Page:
Passport Shortage Strands Venezuelans Escaping Widespread Shortages
EspañolAfter months of a dreadful “self-imposed censorship” by the office in charge of issuing passports in Venezuela, officials finally admitted there is a shortage of materials needed to print passports.
The Director of the Identification and Immigration Administrative Service (Saime) Juan Carlos Dugarte said the agency allegedly has enough passports to meet the demand of Venezuelans, but at the same time he asked Venezuelans to avoid requesting the document if they don’t already have their hands on a ticket.
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“If you do not need to travel soon,”Dugarte said, ” wait for your turn and your travel date. In the meantime don’t t do it.”
The official acknowledged that there is also a shortage of material to issue passports, though he said that the agency is on its way to address the problem.”
“We are working hard in order to normalize the issuance of passports,” he said. “Even though there has been a shortage of material, we have enough passports to meet the demand of people who have to travel. Passports are not a required document for identification purposes within Venezuela, it is exclusively useful as a document to travel with.”
Venezuelan passports have made headlines in Venezuela’s main media outlets because it has become a mission for many residents that has proven almost impossible to achieve.
Thousands of Venezuelans have been waiting months to obtain a passport from Saime. The delay has prompted the creation of a black market within that agency, which reportedly asks for between US $500 and $1,000.
The same agency recently nullified the passports of at least three Venezuelans that oppose the regime when they tried to flee the country. Congressman Luis Florido was among one of the people who suffered this misfortune.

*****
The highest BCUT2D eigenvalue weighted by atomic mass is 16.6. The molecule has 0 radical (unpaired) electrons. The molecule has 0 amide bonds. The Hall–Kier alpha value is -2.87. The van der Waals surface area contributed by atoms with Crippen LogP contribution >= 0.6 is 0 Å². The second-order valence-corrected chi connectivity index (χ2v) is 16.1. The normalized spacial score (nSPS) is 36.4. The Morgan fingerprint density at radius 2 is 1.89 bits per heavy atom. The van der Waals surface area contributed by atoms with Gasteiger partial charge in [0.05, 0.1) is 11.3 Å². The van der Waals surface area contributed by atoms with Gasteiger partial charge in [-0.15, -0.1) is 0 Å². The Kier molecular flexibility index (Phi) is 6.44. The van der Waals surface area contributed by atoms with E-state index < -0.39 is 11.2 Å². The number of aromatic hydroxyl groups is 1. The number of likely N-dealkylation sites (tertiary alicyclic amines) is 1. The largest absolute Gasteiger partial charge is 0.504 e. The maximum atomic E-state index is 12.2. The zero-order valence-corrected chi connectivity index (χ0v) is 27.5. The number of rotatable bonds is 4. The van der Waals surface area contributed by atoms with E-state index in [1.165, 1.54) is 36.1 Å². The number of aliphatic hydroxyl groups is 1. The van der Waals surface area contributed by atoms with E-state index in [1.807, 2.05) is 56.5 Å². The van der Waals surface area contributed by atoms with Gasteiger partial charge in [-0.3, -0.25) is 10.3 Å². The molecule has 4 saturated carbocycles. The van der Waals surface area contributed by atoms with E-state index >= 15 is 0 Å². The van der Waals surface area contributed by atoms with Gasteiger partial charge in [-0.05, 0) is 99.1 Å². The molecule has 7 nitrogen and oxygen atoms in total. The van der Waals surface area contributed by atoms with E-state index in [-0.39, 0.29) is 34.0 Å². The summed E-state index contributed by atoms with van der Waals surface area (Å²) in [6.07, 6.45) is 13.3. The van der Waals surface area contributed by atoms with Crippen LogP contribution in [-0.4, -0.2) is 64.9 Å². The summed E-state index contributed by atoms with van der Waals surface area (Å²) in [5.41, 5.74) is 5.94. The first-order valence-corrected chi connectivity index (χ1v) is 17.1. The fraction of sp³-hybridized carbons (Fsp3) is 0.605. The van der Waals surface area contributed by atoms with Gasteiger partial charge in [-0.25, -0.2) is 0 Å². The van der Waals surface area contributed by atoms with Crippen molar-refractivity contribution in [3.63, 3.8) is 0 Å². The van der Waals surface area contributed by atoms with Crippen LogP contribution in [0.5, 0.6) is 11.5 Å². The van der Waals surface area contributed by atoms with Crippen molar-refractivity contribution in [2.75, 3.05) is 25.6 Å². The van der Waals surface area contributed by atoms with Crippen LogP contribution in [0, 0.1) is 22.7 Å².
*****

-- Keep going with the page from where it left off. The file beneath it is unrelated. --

Last Friday, Florido was held at Simón Bolívar International Airport. His passport was canceled due to an alleged theft accusation reported at Saime.
It is not the first time a passport has been cancelled with this excuse. In early January, Venezuelan journalist Thabata Molina reported that her passport passport had been cancelled at the airport and that there was an alleged theft accusation pending at Saime.
The same happened on Tuesday, February 7th with Congressman William Davila, also of the opposition. He said when he was undergoing immigration procedures to leave the country, he was notified that he could not travel.
He was initially told that his passport had a “technical error” and then in the Saime’s office he was informed that his document was declared as lost and hence canceled.
“Only a dictatorship nullifies passports that way,” Davila said on the spot.
“The autocratic nature of this regime — that does not respect anyone or anything — has been exposed by these actions,” he said. “They violate the constitution permanently and show that the only people who are in contempt are those who follow Nicolás Maduro‘s orders.”